Veterans

Cathy Wogamon's picture
Veteran with Spinal Cord Injury

By Cathy Wogamon, DNP, MSN, FNP-BC, CWON, CFCN

Immobility and decreased sensation can cause major problems related to the skin in the patient with spinal cord injury. Even though the average age of the veteran with a spinal cord injury is increasing, there are still many younger veterans affected by spinal cord injuries. When skin issues arise in this population, the impact is not only physical but also emotional as skin issues sometimes make it difficult for the veteran to remain in their chairs, thereby decreasing mobility and socialization.

Cheryl Carver's picture
Combat Medicine

By Cheryl Carver, LPN, WCC, CWCA, CWCP, DAPWCA, FACCWS, CLTC – Wound Educator

As a veteran of the U.S. Army, and having a grandfather who was a U.S. Army combat medic, I have always had an interest in combat wound care. Wound care has evolved immensely throughout the years in the military arena. The treatments used as far back as the fifth century B.C. were inconceivable. Examples are keeping wounds dry, wound irrigation with water and wine, burning oil into infected wounds, and topicals such as egg yolks, rose oil, and turpentine applied to the wound bed. Odor was controlled with bags of lavender at the soldier’s bedside.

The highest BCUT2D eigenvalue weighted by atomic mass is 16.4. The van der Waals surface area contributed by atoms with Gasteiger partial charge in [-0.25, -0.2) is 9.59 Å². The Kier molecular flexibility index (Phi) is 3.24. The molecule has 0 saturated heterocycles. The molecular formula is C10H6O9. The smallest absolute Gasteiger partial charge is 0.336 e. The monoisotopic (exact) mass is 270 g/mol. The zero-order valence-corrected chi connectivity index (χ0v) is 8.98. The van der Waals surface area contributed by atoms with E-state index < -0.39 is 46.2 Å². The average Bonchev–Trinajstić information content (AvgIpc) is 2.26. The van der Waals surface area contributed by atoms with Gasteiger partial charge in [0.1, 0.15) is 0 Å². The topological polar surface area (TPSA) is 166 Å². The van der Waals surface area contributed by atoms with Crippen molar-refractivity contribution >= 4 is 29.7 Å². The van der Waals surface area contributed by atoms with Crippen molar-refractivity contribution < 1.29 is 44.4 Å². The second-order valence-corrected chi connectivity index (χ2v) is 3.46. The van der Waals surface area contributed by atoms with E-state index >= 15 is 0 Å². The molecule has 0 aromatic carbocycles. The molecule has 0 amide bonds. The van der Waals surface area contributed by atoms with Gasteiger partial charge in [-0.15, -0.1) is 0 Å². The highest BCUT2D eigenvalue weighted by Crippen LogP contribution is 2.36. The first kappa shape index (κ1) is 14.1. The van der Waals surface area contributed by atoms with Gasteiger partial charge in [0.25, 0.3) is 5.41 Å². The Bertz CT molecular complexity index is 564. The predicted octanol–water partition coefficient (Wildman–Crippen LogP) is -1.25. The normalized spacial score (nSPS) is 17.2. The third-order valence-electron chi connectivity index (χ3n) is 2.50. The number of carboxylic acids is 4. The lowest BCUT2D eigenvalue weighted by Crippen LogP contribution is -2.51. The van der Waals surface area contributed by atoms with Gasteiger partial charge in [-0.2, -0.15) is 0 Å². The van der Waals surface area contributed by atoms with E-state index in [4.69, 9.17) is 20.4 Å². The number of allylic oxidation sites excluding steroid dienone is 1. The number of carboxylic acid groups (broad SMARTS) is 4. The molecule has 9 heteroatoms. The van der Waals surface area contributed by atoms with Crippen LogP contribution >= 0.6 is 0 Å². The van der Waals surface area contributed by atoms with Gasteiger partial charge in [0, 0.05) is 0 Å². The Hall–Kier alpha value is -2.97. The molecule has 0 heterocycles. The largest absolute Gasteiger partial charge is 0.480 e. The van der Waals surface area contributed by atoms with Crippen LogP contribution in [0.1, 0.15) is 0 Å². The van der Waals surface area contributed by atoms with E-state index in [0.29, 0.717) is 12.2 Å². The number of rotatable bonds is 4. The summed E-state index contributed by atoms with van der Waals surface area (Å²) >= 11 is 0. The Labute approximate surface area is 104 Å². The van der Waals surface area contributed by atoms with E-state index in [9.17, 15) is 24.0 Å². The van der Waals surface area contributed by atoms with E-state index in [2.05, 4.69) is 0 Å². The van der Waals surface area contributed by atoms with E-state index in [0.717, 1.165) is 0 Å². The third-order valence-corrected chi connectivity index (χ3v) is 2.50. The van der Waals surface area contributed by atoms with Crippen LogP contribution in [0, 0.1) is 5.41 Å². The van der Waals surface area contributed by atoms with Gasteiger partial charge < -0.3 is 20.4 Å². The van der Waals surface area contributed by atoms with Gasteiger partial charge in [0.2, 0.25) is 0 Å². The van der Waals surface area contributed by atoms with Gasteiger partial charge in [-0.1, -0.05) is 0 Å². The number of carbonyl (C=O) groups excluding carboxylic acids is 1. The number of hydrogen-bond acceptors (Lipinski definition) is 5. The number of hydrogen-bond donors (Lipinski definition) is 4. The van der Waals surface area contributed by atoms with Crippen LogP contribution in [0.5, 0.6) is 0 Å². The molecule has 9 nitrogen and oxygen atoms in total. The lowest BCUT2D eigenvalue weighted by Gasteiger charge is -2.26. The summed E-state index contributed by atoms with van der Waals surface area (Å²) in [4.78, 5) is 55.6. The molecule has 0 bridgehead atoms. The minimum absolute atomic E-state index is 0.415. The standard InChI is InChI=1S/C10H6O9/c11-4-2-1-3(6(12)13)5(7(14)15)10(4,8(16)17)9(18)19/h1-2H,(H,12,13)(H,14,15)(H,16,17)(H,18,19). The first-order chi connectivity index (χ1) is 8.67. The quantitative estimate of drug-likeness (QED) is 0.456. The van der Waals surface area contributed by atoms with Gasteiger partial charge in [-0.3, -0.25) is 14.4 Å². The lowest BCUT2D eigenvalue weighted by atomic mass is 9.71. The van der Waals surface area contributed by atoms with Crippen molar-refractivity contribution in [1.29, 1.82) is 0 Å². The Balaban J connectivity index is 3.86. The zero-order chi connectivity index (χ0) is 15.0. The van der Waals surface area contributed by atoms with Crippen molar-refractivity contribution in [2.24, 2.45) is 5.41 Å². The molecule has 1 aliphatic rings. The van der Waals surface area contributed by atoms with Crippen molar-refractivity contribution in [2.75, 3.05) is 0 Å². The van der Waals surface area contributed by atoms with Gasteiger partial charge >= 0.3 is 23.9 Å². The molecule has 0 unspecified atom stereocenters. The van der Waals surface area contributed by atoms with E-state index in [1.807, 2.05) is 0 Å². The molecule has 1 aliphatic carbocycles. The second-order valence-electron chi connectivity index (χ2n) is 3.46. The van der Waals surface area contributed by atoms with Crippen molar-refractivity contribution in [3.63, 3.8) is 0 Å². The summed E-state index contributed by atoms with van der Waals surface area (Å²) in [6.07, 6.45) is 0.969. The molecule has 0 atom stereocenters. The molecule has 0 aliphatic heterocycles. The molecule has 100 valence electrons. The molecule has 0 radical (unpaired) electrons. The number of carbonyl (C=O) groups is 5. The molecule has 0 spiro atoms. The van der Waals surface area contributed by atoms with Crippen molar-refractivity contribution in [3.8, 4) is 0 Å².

Paula Erwin-Toth's picture

By Paula Erwin-Toth MSN, RN, CWOCN, CNS

I hope everyone is doing well in the midst of challenging world and domestic events. I was having a discussion with my 7-year-old grandson and was amazed at what young minds pick up on and how they interpret world events. He was discussing the possibilities of World War III and checked out a book on modern ground weapons from the library. I listened, respected his efforts to express his understanding of chemical weapons, terrorism and war and yet tried to offer information and reassurance.

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